• "Neighbour peer selection scheme based on effective capacity for mobile Peer-to-Peer streaming," Hailun, Xia; Ning, Wang; Zhimin, Zeng, Communications China , vol.10, no.5, pp.89,98, May 2013. (ID#:14-1166) Available at: The appropriate selection of neighbor peers within a Peer to Peer (P2P) mobile network is discussed in this paper, with consideration of streaming and improving Quality of Service (QoS). Using the Multiple Attribute Decision Making theory (MADM), this paper details a scheme called Effective Capacity Peer Selection (ECPS), which is designed to improve throughout and packet delivery time.
  • "Exploring and improving BitTorrent topologies," Decker, C.; Eidenbenz, R.; Wattenhofer, R., Peer-to-Peer Computing (P2P), 2013 IEEE Thirteenth International Conference on , vol., no., pp.1,10, 9-11 Sept. 2013. (ID#:14-1167) Available at: BitTorrent, the most popular peer-to-peer (P2P) file-sharing protocol, accounts for a significant fraction of the traffic of the Internet. Using a novel technique, the authors measure live BitTorrent swarms on the Internet and confirm the conjecture that overlay networks formed by BitTorrent are not locality-aware, i.e., they include many unnecessary long distance connections. Attempts to improve the locality have failed because they require a modification of the existing protocol, or interventions by Internet service providers (ISPs). In contrast, the authors propose a lightweight method that improves the locality of active swarms by 6% by suggesting geographically close peers with the Peer Exchange Protocol (PEX), without any modifications to the current system. An improvement of locality not only benefits the ISPs by reducing network transit cost, it also reduces the traffic over long-distance connections, which delays the need to expand the infrastructure, easing the power consumption. They expect that if used on a large scale our method reduces the Internet's energy consumption by 8 TWh a year.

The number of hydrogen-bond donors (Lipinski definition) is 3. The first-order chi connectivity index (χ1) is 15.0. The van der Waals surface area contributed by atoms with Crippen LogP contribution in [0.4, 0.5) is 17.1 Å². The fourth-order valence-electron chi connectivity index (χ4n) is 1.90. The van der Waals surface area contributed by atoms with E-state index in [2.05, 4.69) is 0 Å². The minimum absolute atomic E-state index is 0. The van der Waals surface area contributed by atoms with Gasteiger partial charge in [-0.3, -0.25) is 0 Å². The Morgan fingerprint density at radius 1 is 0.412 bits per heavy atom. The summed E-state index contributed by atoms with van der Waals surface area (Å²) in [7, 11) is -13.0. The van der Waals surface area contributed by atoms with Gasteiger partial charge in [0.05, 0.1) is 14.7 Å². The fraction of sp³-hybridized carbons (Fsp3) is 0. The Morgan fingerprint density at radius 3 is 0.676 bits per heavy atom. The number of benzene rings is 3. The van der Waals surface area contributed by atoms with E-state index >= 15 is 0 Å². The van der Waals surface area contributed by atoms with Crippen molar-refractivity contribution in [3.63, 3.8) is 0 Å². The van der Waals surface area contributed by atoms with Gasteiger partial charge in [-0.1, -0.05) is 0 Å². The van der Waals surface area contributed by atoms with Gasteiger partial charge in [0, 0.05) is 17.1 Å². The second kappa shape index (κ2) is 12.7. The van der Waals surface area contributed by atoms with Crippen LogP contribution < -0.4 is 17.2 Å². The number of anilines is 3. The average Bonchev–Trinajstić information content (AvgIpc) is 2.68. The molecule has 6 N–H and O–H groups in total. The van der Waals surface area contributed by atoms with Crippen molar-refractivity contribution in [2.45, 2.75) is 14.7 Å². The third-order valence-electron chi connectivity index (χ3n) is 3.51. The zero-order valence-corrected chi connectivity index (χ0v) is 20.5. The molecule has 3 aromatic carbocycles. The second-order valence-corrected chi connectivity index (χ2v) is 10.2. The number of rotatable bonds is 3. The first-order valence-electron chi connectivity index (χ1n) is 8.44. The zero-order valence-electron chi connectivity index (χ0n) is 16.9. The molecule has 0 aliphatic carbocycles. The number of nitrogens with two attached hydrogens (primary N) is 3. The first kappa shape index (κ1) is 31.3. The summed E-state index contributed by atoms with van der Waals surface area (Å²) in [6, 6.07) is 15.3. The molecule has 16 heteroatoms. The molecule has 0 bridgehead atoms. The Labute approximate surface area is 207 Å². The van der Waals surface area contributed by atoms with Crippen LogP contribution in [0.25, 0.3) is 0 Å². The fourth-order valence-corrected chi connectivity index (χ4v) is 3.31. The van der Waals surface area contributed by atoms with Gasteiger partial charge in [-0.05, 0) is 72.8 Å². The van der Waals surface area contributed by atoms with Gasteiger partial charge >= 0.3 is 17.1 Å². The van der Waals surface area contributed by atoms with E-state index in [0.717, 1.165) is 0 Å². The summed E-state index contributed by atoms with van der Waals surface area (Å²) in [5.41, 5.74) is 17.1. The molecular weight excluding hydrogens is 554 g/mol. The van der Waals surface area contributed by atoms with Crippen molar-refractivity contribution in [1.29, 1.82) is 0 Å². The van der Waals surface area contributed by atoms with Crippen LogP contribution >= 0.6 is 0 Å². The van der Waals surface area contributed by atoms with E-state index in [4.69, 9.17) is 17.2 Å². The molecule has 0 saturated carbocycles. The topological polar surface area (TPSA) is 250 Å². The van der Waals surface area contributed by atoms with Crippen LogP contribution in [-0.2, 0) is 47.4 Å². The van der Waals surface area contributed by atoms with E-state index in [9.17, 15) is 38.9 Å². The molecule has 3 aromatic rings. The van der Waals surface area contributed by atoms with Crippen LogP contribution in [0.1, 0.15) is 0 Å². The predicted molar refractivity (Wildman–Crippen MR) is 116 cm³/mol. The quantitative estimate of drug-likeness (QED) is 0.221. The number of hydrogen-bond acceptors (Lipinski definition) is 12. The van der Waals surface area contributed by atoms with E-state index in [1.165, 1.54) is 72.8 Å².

• "P2P traffic identification based on transfer learning," Cai, Lin; Jing, Xiaojun; Sun, Songlin; Huang, Hai; Chen, Na; Lu, Yueming, Granular Computing (GrC), 2013 IEEE International Conference on , vol., no., pp.22,26, 13-15 Dec. 2013. (ID#:14-1168) Available at: With the rapid development of the Internet, a large number of peer networks (Peer-to-Peer) applications rise and are widely used. Because of this, it is more difficult for network operators to manage and monitor their networks in a proper way. To identify the peer networks applications generating the traffic traveling through networks is necessary and if we can identify them sooner, we control them better. In this work, the authors use the machine learning-based classification method to identify the classes of the flows. They choose transfer learning algorithm to classify the traffic, and improve classified results. Finally they compare and evaluate the classification results in terms of the two metrics such as true positive ratio and time expense. Their experiments show that the machine learning algorithm is an efficient algorithm for traffic identification and is able to build a quick identification system.


Articles listed on these pages have been found on publicly available internet pages and are cited with links to those pages. Some of the information included herein has been reprinted with permission from the authors or data repositories. Direct any requests via Email to SoS.Project (at) for removal of the links or modifications to specific citations. Please include the ID# of the specific citation in your correspondence.